We also spoke about how elements of dancehall music and hip hop have a bad reputation for glorifying guns, violence, and drug use and also how many lyrics are degrading to women and blacks. Bazza admits that is true in a lot of cases, but he also hopes that the tunes that will withstand the test of time musically will be the ones with more spiritually uplifting vocals. Hip Hop sprung from Jamaican and Bronx ghettos after all, and a lot of it expresses the harsh reality of life there. In his book ‘Caribbean Currents’ Peter Manuel writes: ‘The glorification of guns may be primarily rhetorical, especially insofar as it expresses the theatrical rivalry between between DJs. Many DJs claim to be singing about a lyrical gun; it is better than taking up a real gun and pointing it in a man’s face.’ Indeed, my further reading about the history of hip hop in the Bronx has shown this to be true. Music was a saving force for many in the ghetto with the police turning a blind eye on extremely loud Bronx block parties, reasoning that it was far better and more peaceful than the alternative which was gang warfare and gunshots.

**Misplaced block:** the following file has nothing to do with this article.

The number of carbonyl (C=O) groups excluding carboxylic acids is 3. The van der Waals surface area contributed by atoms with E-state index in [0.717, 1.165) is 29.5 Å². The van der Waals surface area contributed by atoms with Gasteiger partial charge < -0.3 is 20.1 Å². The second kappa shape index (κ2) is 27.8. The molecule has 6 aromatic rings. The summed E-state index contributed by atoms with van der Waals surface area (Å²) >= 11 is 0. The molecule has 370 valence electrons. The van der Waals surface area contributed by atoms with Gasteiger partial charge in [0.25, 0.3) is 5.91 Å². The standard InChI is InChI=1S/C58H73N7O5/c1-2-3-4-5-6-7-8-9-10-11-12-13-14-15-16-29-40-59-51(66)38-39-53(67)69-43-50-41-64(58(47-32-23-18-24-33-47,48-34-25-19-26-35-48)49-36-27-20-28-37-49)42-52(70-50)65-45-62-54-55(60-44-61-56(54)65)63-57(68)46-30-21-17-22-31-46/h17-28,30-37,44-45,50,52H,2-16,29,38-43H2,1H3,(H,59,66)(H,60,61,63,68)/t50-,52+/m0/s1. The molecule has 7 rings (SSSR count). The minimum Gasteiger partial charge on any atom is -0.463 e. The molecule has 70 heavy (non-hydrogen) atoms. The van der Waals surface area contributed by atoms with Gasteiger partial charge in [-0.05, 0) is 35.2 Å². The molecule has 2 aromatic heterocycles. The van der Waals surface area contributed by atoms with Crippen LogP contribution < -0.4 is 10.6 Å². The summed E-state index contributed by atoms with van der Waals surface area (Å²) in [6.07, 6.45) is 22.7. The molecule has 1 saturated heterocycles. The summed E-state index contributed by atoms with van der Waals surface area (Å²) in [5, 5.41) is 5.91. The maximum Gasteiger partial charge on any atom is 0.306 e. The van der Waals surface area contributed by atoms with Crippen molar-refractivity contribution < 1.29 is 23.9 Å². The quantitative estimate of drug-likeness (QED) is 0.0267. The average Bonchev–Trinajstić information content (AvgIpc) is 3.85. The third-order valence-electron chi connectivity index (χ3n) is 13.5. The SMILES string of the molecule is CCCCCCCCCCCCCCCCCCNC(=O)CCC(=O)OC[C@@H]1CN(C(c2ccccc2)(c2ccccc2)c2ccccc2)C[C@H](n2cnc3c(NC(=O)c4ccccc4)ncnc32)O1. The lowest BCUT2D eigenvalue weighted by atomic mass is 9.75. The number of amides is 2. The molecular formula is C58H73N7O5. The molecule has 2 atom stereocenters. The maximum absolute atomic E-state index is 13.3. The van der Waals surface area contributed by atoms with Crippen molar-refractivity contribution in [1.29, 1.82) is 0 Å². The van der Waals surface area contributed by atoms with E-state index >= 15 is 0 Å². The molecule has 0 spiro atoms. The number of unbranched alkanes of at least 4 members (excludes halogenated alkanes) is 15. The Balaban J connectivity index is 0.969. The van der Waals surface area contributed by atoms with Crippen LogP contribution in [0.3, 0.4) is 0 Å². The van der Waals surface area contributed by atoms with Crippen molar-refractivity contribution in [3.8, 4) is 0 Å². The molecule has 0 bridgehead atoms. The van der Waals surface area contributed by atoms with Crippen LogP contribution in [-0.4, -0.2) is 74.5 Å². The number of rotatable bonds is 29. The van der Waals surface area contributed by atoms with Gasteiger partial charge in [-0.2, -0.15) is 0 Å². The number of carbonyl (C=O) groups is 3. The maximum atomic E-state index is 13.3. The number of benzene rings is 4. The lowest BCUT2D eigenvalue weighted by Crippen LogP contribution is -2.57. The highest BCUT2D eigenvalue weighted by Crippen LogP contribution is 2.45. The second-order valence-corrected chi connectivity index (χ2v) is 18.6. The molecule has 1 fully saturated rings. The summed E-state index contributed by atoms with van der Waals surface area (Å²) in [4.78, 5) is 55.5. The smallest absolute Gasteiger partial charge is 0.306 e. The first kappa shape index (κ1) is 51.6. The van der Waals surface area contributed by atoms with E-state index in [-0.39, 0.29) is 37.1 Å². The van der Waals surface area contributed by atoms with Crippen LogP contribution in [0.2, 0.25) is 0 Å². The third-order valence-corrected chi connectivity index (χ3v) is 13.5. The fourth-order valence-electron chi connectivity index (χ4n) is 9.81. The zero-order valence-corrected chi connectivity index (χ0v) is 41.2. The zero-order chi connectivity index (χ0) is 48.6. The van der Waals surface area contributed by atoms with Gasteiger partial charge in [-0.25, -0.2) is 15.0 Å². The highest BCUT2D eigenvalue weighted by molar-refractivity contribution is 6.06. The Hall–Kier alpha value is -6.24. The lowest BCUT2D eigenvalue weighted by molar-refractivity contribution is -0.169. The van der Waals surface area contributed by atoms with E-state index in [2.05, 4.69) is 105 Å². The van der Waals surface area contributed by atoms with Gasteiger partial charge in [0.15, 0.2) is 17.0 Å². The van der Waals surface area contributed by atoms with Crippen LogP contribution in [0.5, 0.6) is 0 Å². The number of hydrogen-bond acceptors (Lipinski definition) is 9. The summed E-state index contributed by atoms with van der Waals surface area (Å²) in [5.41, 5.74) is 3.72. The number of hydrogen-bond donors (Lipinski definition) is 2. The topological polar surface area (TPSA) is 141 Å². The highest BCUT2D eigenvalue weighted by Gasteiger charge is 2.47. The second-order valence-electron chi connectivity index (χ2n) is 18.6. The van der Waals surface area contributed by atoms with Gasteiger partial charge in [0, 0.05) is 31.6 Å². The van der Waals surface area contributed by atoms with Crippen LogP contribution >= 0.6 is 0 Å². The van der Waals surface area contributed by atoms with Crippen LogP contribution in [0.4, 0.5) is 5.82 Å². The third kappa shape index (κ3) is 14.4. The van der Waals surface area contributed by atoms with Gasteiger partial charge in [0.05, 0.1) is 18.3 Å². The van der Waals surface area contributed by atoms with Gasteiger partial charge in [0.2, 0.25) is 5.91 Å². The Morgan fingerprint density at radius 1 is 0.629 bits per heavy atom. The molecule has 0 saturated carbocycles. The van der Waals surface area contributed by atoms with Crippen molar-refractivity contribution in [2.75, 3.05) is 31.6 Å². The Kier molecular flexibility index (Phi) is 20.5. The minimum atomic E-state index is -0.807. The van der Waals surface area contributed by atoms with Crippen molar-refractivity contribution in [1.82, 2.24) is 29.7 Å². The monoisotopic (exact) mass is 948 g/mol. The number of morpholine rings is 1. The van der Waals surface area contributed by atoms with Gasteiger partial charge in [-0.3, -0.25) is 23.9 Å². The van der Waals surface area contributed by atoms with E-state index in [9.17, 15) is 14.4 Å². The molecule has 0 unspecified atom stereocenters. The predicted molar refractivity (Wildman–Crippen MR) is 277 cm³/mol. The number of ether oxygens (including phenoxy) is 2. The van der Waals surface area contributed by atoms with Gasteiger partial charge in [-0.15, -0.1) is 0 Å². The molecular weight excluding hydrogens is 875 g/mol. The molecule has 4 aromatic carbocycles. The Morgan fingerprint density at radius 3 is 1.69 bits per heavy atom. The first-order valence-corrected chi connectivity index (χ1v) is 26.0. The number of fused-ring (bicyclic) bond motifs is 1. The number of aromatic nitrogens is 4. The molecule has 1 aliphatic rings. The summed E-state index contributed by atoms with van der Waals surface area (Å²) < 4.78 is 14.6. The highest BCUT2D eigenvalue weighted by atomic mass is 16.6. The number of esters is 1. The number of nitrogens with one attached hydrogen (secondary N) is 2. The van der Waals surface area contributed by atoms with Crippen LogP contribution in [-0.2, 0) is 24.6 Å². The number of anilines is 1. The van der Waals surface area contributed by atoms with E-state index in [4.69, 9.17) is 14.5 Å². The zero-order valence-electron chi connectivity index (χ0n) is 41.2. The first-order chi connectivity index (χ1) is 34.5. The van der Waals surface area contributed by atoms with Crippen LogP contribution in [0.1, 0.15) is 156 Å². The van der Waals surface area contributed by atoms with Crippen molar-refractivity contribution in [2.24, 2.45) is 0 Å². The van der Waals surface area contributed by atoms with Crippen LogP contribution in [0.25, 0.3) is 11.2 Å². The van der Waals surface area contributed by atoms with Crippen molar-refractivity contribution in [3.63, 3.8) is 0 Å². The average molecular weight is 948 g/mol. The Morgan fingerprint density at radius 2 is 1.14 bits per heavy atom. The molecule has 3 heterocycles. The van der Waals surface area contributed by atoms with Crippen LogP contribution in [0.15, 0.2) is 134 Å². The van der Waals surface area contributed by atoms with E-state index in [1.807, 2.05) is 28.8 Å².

In the course of my conversations with them, both Bazza Ranks and Russell Flow enlightened me on many further aspects of how all these genres work in harmony and how the music works. ‘Some of the 90s dancehall stuff is some of my favourite music with its powerful basslines and what drives me to that music is the tone and voice of Jamaica. I just love the sound of a Jamaican singer or toaster over a hip hop drum,’ Bazza said. ‘Yes, and if you take hip hop and reggae in its rawest form you can do so much with it,’ Russell Flow told me. ‘You can take reggae and add something to it and then you have dub, for example. I decided to read more about dub of which I knew little before and ‘Last Night A DJ Saved My Life’ contains the following stunning description of it: ‘Dub is a new universe of sound. It is the first full flowering of the dance remix. Dub opened up such dramatic possibilities that it is considered a whole new genre. Dub techniques are so powerful they are now used across the entire spectrum of popular music. A dub mix is essentially the bare bones of a track with the bass turned up. Dub separates a song into its stark component parts and subtracts each strand of sound until a new composition is made. By adding space to a track what is left has far more impact. By boosting a bassline until it’s a monstrous shaking presence, dropping out the whole of the song except its drums, sending a snatch of singing into a reverberating echo, stretching out a rhythm with an interminable delay, dub can make a flat piece of music into a mountainous 3-D landscape.’